Leo Laporte has got me to sign up to tow of his sponsors: www.Audible.Co.UK and Carbonite.  Audible I sue to download books which I listen to when walking, taking public transport, even at home rather than reading the physical book (nice break for the eyes).  I am using Carbonite to back up my data.

I have implemented encryption using TrueCrypt – seems to work very well.  And seems to be gaining in popularity wherever I go.

And EverNote – what a great application.  Increasingly I find myself using Evernote to capture meeting notes.  And it’s available on my Android phone when I need to access a note.

Finally – Google+.  I definitely like it.  And it looks like it has traction.  But then Google has some influence!  And I should say I have had a great year with Google Apps – has not let me down.  The world needs Google and Microsoft competing – at least you can now shop and compare between the two cloud offerings.

What have been my other observations?

Lots of disillusioned IT teams in corporate world.  Lots of them working with reduced budgets, smaller teams but many of the same challenges.  Many of their users have lots more technology available to them at home or on their phones – real challenges in providing stimulating corporate IT environments to end users.

Understanding the economics of the cloud is challenging.  If I have 100 Offce/ Exchange users does it make sense to sign up to Office 365 (or Google Apps)? Do the price points make sense?  Green field site v. established business.  Many people unconvinced about the economics.  Many people committed to cloud approach.  Debate is vigorous.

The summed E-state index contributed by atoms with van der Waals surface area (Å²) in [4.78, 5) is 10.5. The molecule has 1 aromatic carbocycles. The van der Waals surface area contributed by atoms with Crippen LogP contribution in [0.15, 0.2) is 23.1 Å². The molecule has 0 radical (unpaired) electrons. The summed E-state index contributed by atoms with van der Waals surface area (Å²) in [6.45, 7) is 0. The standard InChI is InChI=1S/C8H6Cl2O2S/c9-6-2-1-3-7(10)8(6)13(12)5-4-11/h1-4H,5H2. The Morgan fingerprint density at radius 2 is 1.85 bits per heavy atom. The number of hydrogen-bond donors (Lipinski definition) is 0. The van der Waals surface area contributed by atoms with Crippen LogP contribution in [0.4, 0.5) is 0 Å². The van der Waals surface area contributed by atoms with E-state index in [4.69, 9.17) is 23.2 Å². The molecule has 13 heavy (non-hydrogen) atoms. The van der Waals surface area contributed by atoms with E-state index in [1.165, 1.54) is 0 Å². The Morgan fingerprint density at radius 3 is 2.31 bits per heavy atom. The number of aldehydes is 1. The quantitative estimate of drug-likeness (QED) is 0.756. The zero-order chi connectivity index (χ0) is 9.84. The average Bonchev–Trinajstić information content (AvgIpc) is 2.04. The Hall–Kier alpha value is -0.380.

Regardless, operating from Ireland, with its current economic challenges, web based technologies are being embraced and lots of entrepreneurs emerging with ideas which exploit these technologies.

 

 

 

 

Why publish your data?

Attended the ‘Opening Up Government Data’ day in DERI, in Galway, today.  Some interesting presentations and demonstrations of tools such as Google Public Data Explorer and Simile Widgets – to enable you to work with linked open data.

In one of our breakout sessions we discussed why companies would choose to share their data – ie publish it in formats which are easy for others to consume (e.g. csv, not pdf).  Granted many businesses have web sites, describing their offerings, providing some background on the company, potentially inviting comment or queries and answering some Frequently Asked Questions.  But very few offer much data arising from their product or market research, their production statistics or their sales campaigns.  In general they would regard this information as confidential and constituting some element of their ‘Competitive advantage’.